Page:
• science-fiction 30.07.2009


    No science-fiction fan should restrict his hobby to the screen. The best stories in science-fiction remain in novels. Whenever I can find the time I read another science-fiction novel in search of a great story. This time it was Isaac Asimov’s Foundation’s Edge. Written in 1982, this novel continues the epic Foundation trilogy that Asimov wrote in the 50’s. Thirty years later the fans’ desire for a continuation of the epic was successful in coaxing Asimov’s publisher to demand a continuation.

    Asimov deserves credit for being a pioneer and one of the big minds of science-fiction. The ideas he has brought to his stories earned him the honor of Grand Master of Science-Fiction. However, I do not feel compelled on any level to acknowledge Asimov as a great author. Although his style changed quite a bit from the 50’s to the 80’s, his stories remain dry and simple-minded. This is a shame as it detracts much from the brilliant ideas he built his stories around.

    Foundation’s Edge is more than a continuation of the Foundation story, however. Asimov took a look at what other science-fiction authors were doing and decided to hitch a ride on the same train. Other authors of the 80’s, most notably Larry Niven, were creating detailed settings and placing many (or even all) of their stories there. In the early days of science-fiction (when Asimov was writing) authors made a new setting for every novel and short story they told. The setting was created to serve the premise of the story. Starting with Foundation’s Edge Asimov created a “Grand Asimov Universe” that linked the Robot stories with the Foundation stories. It’s worth mentioning here that the Foundation Universe Asimov created in the 50’s was the setting for not only the Foundation Trilogy but also the three Empire Novels. However those 6 books worked well in that setting. The new Grand Asimov Universe welded together two or three science-fiction universes that didn’t belong together. The resulting mishmash of Robot story material and Foundation story material didn’t sit well with me at all. The Foundation epic could have been continued quite nicely without rolling all the other stuff into it.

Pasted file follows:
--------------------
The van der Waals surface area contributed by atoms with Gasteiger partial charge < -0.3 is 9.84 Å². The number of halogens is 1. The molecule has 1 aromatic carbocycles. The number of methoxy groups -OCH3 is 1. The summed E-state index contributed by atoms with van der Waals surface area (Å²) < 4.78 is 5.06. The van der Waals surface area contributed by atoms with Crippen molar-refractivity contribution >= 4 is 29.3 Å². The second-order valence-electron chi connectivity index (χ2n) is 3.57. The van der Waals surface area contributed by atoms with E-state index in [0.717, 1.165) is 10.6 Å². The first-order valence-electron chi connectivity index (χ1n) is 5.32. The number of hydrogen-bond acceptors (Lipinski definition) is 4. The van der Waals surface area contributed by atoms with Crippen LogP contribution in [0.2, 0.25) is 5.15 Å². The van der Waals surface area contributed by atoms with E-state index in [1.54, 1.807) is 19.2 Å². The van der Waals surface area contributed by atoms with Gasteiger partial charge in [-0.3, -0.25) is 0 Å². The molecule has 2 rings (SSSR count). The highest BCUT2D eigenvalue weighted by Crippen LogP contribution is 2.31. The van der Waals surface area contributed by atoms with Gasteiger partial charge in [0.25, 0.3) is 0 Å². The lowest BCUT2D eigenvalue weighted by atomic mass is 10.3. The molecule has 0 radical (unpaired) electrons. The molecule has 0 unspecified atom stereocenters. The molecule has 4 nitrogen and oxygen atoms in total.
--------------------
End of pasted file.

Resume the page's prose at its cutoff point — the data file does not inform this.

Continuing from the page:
On its own the novel wasn’t terrible but I wouldn’t recommend it to other science-fiction fans. The leaps of logic that Asimov’s characters find unavoidable seem simplistic. The Second Foundation that was so thoroughly exposed at the end of the original trilogy hides itself again too easily and then is exposed again too easily. The hive mind of planet Gaia is an interesting idea but the way it synthesizes the Laws of Robotics (which Asimov himself saw as full of holes in his later career) and then acts to change the destiny of the galaxy seems flimsy and hard to swallow. Also, the plot device of finding a person with super-rare intuition and then Gaia’s hive mind basing its decision on his unknowable insight seems ludicrous. Even more ludicrous when you consider Gaia based its playbook on ultra logical robots!

    Asimov’s early novels and short stories, while a bit dry and simplistic, are worthwhile reading for science-fiction fans. However, his later stories just don’t seem to have as much going for them. Foundation’s Edge may be worth your while but don’t blame me if you don’t like it. You were warned.

    Posted by Tachyon @ 6:00 am

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